Well, we are officially entering the hottest part of summer. These long, sultry days are commonly referred to as the
"Dog Days of Summer",
a period marked by lethargy, inactivity and plenty of air conditioning.
While it's not the best time for physical activity, unless you are at the beach or the mountains, it's a great time for mental activity, such as planning for your retirement. Here are some questions you might ask yourself:
- Are you knowledgeable about all of your financial assets? The more you know, the more empowered you will be.
- Are you prepared to handle a personal crisis such as, a major health issue, loss of a job, death of a spouse, or divorce?
- Have you thought about your long term care needs? Who will take care of you and how will you pay for it?
- Do you have enough money to last throughout your retirement, and allow you to live the lifestyle your are accustomed to?
about your retirement planning! If you are feeling confused or unsure, I can help provide clarity on the plans and strategies you need to have in place to secure your future.
Please call or email me anytime.
"Courses for Community"
Women, Wisdom & Wealth: Living a Successful Retirement Lifestyle
Instructor: Debra Mackie
If you are retired or nearing retirement, don't miss this personal enrichment course created specifically for women and their financial concerns.
- Fundamental principles for making your money last
- Understanding and managing your investments to increase your monthly income
- Basic tax reduction strategies
- Ways to protect your life saving from investment mistakes
- How to avoid unnecessary estate taxes
- Maximizing your Social Security benefits
- Planning for a health care catastrophe
- How to pass your life's savings to your heirs with minimal probate, tax and legal costs
September 12, 19 and 26; 6:00 p.m. - 8:00 p.m.
For more information please call 336.659.7060 or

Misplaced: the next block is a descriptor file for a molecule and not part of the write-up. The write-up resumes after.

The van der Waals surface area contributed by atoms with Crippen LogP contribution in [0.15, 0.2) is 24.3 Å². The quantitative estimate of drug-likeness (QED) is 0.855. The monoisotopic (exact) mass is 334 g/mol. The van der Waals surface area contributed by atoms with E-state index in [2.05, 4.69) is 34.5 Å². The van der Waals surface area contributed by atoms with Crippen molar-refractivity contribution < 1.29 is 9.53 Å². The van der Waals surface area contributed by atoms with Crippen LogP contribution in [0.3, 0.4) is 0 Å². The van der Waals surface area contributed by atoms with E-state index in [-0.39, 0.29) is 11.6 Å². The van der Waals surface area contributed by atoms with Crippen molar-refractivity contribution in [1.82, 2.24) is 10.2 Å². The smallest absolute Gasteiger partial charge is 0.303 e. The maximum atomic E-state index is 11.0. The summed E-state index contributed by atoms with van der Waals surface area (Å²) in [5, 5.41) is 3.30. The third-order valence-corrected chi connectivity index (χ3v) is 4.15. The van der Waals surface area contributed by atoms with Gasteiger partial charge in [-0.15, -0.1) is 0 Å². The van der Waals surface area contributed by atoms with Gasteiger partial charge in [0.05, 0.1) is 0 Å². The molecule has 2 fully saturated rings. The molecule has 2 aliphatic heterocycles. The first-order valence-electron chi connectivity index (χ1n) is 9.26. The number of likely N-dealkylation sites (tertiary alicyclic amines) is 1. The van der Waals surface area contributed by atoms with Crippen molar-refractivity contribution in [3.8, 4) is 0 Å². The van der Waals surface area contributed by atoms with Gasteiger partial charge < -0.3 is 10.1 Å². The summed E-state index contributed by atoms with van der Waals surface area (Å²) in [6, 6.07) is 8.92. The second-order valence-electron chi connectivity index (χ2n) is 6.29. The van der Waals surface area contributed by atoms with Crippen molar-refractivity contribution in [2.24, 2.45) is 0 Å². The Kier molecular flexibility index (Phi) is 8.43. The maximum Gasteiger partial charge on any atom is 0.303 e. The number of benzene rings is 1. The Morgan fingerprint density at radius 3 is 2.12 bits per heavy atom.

Call Salem College to register at
**Spouses and Partners welcome**
Long-Term Care Planning Is Important for Women
The prospect of needing long-term care is an important, yet sometimes overlooked, part of financial and retirement planning.
Yet it may be especially vital for women to consider as they often face the need for long-term care as both a caregiver and recipient.
Women as caregivers
While you may think most long-term care is received in a nursing home setting, the National Clearinghouse for Long-Term Care Information (National Clearinghouse)
estimates that about 80% of care is provided at home by informal (unpaid) family caregivers. Of those caregivers, about 60% are women (www.longtermcare.gov).
In many instances, the care provided for chronically disabled older adults is quite intensive and time-consuming. Women who act as family caregivers of older people with high levels of personal-care needs may face considerable financial, emotional, and physical strain. For instance, caregivers may face financial challenges due to lost wages from reduced work hours, time out of the workforce, extended family leave, or early retirement. Reduced work hours or extended time out of work may also affect the ability to contribute toward retirement savings, potentially resulting in a loss of retirement income.